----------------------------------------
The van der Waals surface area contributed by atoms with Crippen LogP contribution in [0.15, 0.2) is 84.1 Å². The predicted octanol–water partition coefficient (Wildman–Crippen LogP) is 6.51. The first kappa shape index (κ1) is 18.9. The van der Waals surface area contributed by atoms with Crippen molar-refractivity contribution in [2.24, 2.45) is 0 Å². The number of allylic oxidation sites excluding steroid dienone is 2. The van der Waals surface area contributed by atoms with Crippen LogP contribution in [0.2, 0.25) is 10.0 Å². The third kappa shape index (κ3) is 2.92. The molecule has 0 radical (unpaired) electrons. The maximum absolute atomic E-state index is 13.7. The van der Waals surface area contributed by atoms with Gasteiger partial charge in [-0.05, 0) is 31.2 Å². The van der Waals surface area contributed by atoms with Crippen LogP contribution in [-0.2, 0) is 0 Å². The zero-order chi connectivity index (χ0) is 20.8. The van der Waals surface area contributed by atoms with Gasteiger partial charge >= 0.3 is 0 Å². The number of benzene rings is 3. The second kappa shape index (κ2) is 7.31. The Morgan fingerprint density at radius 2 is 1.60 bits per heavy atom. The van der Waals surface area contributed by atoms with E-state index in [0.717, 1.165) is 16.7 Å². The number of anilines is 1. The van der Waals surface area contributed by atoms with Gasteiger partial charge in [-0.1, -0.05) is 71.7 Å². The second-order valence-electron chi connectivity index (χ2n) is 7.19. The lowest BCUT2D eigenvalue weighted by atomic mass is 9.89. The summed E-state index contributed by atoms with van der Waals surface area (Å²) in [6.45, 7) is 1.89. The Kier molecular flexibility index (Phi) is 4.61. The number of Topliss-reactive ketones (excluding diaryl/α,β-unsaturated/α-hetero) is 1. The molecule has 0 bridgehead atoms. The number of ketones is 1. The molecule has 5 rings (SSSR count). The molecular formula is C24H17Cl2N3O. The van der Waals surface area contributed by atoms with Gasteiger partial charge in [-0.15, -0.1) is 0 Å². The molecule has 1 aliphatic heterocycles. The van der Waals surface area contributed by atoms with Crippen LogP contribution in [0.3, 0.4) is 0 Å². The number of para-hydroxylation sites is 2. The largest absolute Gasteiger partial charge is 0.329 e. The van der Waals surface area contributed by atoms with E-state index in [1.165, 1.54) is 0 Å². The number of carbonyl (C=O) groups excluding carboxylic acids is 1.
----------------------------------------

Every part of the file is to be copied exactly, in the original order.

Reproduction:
The van der Waals surface area contributed by atoms with Crippen LogP contribution in [0.15, 0.2) is 84.1 Å². The predicted octanol–water partition coefficient (Wildman–Crippen LogP) is 6.51. The first kappa shape index (κ1) is 18.9. The van der Waals surface area contributed by atoms with Crippen molar-refractivity contribution in [2.24, 2.45) is 0 Å². The number of allylic oxidation sites excluding steroid dienone is 2. The van der Waals surface area contributed by atoms with Crippen LogP contribution in [0.2, 0.25) is 10.0 Å². The third kappa shape index (κ3) is 2.92. The molecule has 0 radical (unpaired) electrons. The maximum absolute atomic E-state index is 13.7. The van der Waals surface area contributed by atoms with Gasteiger partial charge in [-0.05, 0) is 31.2 Å². The van der Waals surface area contributed by atoms with Crippen LogP contribution in [-0.2, 0) is 0 Å². The zero-order chi connectivity index (χ0) is 20.8. The van der Waals surface area contributed by atoms with Gasteiger partial charge >= 0.3 is 0 Å². The number of benzene rings is 3. The second kappa shape index (κ2) is 7.31. The Morgan fingerprint density at radius 2 is 1.60 bits per heavy atom. The van der Waals surface area contributed by atoms with E-state index in [0.717, 1.165) is 16.7 Å². The number of anilines is 1. The van der Waals surface area contributed by atoms with Gasteiger partial charge in [-0.1, -0.05) is 71.7 Å². The second-order valence-electron chi connectivity index (χ2n) is 7.19. The lowest BCUT2D eigenvalue weighted by atomic mass is 9.89. The summed E-state index contributed by atoms with van der Waals surface area (Å²) in [6.45, 7) is 1.89. The Kier molecular flexibility index (Phi) is 4.61. The number of Topliss-reactive ketones (excluding diaryl/α,β-unsaturated/α-hetero) is 1. The molecule has 0 bridgehead atoms. The number of ketones is 1. The molecule has 5 rings (SSSR count). The molecular formula is C24H17Cl2N3O. The van der Waals surface area contributed by atoms with Gasteiger partial charge in [-0.15, -0.1) is 0 Å². The molecule has 1 aliphatic heterocycles. The van der Waals surface area contributed by atoms with Crippen LogP contribution in [0.3, 0.4) is 0 Å². The number of para-hydroxylation sites is 2. The largest absolute Gasteiger partial charge is 0.329 e. The van der Waals surface area contributed by atoms with E-state index in [1.165, 1.54) is 0 Å². The number of carbonyl (C=O) groups excluding carboxylic acids is 1.